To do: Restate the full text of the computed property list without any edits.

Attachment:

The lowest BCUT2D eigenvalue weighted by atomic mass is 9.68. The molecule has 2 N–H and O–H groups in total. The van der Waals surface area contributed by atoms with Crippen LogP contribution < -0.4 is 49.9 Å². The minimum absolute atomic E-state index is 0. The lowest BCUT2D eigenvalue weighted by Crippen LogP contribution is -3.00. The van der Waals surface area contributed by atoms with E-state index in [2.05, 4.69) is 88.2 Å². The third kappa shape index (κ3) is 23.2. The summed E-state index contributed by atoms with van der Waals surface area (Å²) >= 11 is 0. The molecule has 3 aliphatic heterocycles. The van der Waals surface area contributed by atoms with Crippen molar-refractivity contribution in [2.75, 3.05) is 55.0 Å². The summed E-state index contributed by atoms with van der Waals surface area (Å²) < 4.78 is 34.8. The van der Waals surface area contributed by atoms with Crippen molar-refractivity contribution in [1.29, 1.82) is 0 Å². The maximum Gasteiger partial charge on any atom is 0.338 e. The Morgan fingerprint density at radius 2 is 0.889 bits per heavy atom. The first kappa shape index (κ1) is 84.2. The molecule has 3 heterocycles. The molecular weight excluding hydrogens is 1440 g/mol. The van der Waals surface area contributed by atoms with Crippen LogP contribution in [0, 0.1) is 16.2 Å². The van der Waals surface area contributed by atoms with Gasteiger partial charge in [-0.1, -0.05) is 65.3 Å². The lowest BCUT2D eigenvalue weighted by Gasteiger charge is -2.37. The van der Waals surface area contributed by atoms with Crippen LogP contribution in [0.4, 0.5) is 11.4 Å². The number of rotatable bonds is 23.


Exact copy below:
The lowest BCUT2D eigenvalue weighted by atomic mass is 9.68. The molecule has 2 N–H and O–H groups in total. The van der Waals surface area contributed by atoms with Crippen LogP contribution < -0.4 is 49.9 Å². The minimum absolute atomic E-state index is 0. The lowest BCUT2D eigenvalue weighted by Crippen LogP contribution is -3.00. The van der Waals surface area contributed by atoms with E-state index in [2.05, 4.69) is 88.2 Å². The third kappa shape index (κ3) is 23.2. The summed E-state index contributed by atoms with van der Waals surface area (Å²) >= 11 is 0. The molecule has 3 aliphatic heterocycles. The van der Waals surface area contributed by atoms with Crippen molar-refractivity contribution in [2.75, 3.05) is 55.0 Å². The summed E-state index contributed by atoms with van der Waals surface area (Å²) < 4.78 is 34.8. The van der Waals surface area contributed by atoms with Crippen molar-refractivity contribution in [1.29, 1.82) is 0 Å². The maximum Gasteiger partial charge on any atom is 0.338 e. The Morgan fingerprint density at radius 2 is 0.889 bits per heavy atom. The first kappa shape index (κ1) is 84.2. The molecule has 3 heterocycles. The molecular weight excluding hydrogens is 1440 g/mol. The van der Waals surface area contributed by atoms with Crippen LogP contribution in [0, 0.1) is 16.2 Å². The van der Waals surface area contributed by atoms with Gasteiger partial charge in [-0.1, -0.05) is 65.3 Å². The lowest BCUT2D eigenvalue weighted by Gasteiger charge is -2.37. The van der Waals surface area contributed by atoms with Crippen LogP contribution in [0.4, 0.5) is 11.4 Å². The number of rotatable bonds is 23.